Who Won the City of Mission?

Three months since the June 9 runoff election, former mayor of 20 years, Norberto “Beto” Salinas, and the current mayor, Armando “Doc” O’Caña, are contesting the outcome of the election and both accusing each other of voter fraud.

At a final pretrial hearing on August 31 at the 93rd District Court, both parties argued over the extension of the investigation period.

Salinas’ attorney (and son) Rick Salinas claimed “one thousand voters were tampered with” and requested more time to allow for new witnesses to emerge. However, O’Caña’s attorney Gilberto Hinojosa (former Cameron County judge and Democratic Chair) called the notion “hog wash” and urged the visiting judge to end the discovery period immediately, stating “at this rate, we’re never going to be finished.”

Norberto “Beto” Salinas

Salinas filed a petition in July claiming the runoff election was “peculiar.” In May, Salinas was only three votes shy of winning the 50 percent threshold, but in the June runoff, 600 additional voters suddenly appeared and caused Salinas to lose the race by 157 votes.

Initially, Salinas reportedly accepted defeat, but after dozens of residents admitted to selling their votes, his team started an investigation.

Salinas’ petition alleges 15 specific instances where non-residents voted in the June runoff election, beginning with O’Caña himself, whose Texas driver’s license lists College Station as his place of residency. Additionally, among allegations of bribery, Salinas claims 75 mail-in ballots were illegally harvested and at least 158 votes were illegally cast. Salinas insists the election is void and wants the city to either declare him as the winner or call a new election.

     Armando “Doc” O’Caña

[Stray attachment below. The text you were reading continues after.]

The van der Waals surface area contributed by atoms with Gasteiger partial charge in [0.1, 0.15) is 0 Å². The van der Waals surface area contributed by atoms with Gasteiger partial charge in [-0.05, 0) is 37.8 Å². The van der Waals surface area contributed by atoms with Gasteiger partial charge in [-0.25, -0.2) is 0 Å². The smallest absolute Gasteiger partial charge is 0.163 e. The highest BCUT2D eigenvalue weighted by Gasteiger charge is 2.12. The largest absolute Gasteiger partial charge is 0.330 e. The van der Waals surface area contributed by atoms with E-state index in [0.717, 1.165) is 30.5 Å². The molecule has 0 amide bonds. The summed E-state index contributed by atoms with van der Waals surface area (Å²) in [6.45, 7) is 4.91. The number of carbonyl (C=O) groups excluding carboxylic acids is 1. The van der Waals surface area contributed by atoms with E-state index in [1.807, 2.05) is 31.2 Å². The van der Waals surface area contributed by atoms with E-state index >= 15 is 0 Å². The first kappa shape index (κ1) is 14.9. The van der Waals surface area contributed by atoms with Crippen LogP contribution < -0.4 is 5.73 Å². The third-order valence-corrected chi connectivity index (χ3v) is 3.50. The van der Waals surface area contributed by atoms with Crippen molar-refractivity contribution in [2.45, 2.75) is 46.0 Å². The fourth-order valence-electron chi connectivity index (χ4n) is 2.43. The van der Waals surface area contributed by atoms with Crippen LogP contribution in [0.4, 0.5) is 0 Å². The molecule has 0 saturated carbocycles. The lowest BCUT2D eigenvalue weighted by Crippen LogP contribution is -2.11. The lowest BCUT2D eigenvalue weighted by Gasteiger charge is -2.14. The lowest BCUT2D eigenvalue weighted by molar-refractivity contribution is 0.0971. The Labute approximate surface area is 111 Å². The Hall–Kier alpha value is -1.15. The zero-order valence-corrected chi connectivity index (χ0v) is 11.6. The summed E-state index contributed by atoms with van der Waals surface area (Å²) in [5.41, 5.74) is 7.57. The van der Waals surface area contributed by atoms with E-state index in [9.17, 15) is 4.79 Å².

O’Caña’s team had a different perspective. Hinojosa called Salinas’ accusations ridiculous and denied the claims of illegal activity, saying if any voter fraud occurred, it came from Salinas’ camp. Hinojosa also questioned why Salinas would be requesting more time if they already had evidence.

“Where’s the beef?” Hinojosa said. “They either know what they got, or they don’t. If you have something, cough it up.” Hinojosa also said that out of the “thousand voters that have been tampered with,” he’s only received about eight or ten affidavits that “may have something to say.”

Reiterating the allegations of bribery and voter fraud, Salinas made a request for more time on the grounds of the complexity of the case, and in order to allow an opportunity for additional witnesses to come forward with information.

Visiting Judge J. Bonner Dorsey approved two additional days for the discovery phase, extending it until September 9.

As far as the amount of time for trial, Salinas asserts it will take up to 14 days, while Hinojosa believes it shouldn’t last more than five.

As planned, the trial begins September 24.

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Miriam Cepeda

Miriam Cepeda is the Rio Grande Valley Bureau Chief for Empower Texans. A second-generation Mexican American, she is both fluent in English and Spanish and has been influential in grassroots organizing and conservative engagement within Hispanic communities. If you don’t find her “Trumping”, you can find her saving animals, running her dog, hiking the Andes, or volunteering with the U.S. National Park Service.

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